Distributed Data

With distributed data, we want to aim to provide/ "Scalability, Fault Tolerance/High Availability, Latency (think for global network requests)"

These topics cover the following:

  1. Replication/Partitioning (Sharding)
  2. Failover: electing a new leader during the process but handling potential issues with asynchronous writes & discarding writes.
  3. "Split Brain" in the scenario when 2 nodes think they are the leader.


The purpose of replication is to provide high availability, disconnected operation, latency and scalability.

There are a number of approaches to replication:

  1. Single Leader
  2. Multi Leader (all nodes can handles writes)
  3. Leaderless

In leaderless replication, clients write to several nodes and write from several nodes in parallel in order to detect & correct nodes with stale data.

Multi leader + leaderless have benefits for facility nodes, network interruptions & latency spikes. The cost for using these is a weak consistency guarentee.

Sync/Async Replication

Replication can be synchronous/asynchronous.

The help with consistency, there are a few models:

  1. Read-after-write consistency
  2. Monotonic reads
  3. Consistent prefix reads


There are a few kinds:

  1. Key-range partitioning: keys are sorted and partition owns all keys from some minimum to some maximum. The advantage of efficient range queries, but hot spots occur when frequently accessed keys are close together. Key-range partitions also rebalance dynamically.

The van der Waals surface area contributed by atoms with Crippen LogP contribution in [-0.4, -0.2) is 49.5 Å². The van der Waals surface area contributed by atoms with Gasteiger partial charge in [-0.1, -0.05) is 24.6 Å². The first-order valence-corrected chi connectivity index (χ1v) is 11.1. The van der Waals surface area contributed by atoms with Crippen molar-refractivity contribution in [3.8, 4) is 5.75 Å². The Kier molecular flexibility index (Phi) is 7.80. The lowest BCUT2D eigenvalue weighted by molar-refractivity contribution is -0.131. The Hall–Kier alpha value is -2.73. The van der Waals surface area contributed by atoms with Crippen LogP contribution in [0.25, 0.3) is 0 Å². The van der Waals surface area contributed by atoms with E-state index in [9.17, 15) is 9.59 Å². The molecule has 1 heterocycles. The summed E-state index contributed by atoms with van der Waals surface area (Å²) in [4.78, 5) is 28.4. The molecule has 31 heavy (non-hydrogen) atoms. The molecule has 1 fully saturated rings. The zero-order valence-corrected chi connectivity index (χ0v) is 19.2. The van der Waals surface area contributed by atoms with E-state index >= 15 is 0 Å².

2. Hash partitioning: hash function applied to a key and partition owns a range of hashes. Destroys ordering of keys, but more balanced.

Relationships with the secondary indexes

  1. Document-partitioned indexes: secondary index stored in some part as primary key & value. Single partition updated on write, but read of secondary requires scatter/gather across all partitions.
  2. Term-partitioned indexes: secondary indexes partitioned seperately but read can happen from single partition.


  • Without transactions, susceptible to process crashes, network interruptions, power outages, disk full and unexpected concurrency.
  • Transactions help prevent certain race conditions:
    • Dirty reads
    • Dirty writes
    • Read skew
    • Write skew
    • Lost updates
    • Phantom reads

To prevent many of the race conditions, you can create serializable transactions:

  1. Execution in serial order.
  2. Two-phase locking.
  3. Serializable snapshot isolation (SSI).